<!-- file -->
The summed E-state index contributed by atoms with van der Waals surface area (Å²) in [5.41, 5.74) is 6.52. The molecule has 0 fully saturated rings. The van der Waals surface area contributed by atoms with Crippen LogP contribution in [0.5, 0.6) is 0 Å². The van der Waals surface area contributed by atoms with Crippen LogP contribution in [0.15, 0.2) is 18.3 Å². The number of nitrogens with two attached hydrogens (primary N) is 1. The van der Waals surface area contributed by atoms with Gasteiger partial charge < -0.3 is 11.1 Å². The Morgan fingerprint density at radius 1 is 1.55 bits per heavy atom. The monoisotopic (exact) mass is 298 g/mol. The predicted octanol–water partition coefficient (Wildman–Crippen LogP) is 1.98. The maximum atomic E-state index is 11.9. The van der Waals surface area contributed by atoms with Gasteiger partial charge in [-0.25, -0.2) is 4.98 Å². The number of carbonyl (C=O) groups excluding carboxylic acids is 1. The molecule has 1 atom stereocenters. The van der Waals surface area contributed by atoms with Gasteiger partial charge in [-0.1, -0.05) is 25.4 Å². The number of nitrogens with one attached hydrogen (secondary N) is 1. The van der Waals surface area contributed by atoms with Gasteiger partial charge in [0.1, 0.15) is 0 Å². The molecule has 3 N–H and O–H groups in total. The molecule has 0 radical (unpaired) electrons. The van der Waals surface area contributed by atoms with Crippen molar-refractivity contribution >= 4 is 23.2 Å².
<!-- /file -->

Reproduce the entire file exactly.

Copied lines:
The summed E-state index contributed by atoms with van der Waals surface area (Å²) in [5.41, 5.74) is 6.52. The molecule has 0 fully saturated rings. The van der Waals surface area contributed by atoms with Crippen LogP contribution in [0.5, 0.6) is 0 Å². The van der Waals surface area contributed by atoms with Crippen LogP contribution in [0.15, 0.2) is 18.3 Å². The number of nitrogens with two attached hydrogens (primary N) is 1. The van der Waals surface area contributed by atoms with Gasteiger partial charge < -0.3 is 11.1 Å². The Morgan fingerprint density at radius 1 is 1.55 bits per heavy atom. The monoisotopic (exact) mass is 298 g/mol. The predicted octanol–water partition coefficient (Wildman–Crippen LogP) is 1.98. The maximum atomic E-state index is 11.9. The van der Waals surface area contributed by atoms with Gasteiger partial charge in [-0.25, -0.2) is 4.98 Å². The number of carbonyl (C=O) groups excluding carboxylic acids is 1. The molecule has 1 atom stereocenters. The van der Waals surface area contributed by atoms with Gasteiger partial charge in [-0.1, -0.05) is 25.4 Å². The number of nitrogens with one attached hydrogen (secondary N) is 1. The van der Waals surface area contributed by atoms with Gasteiger partial charge in [0.1, 0.15) is 0 Å². The molecule has 3 N–H and O–H groups in total. The molecule has 0 radical (unpaired) electrons. The van der Waals surface area contributed by atoms with Crippen molar-refractivity contribution >= 4 is 23.2 Å².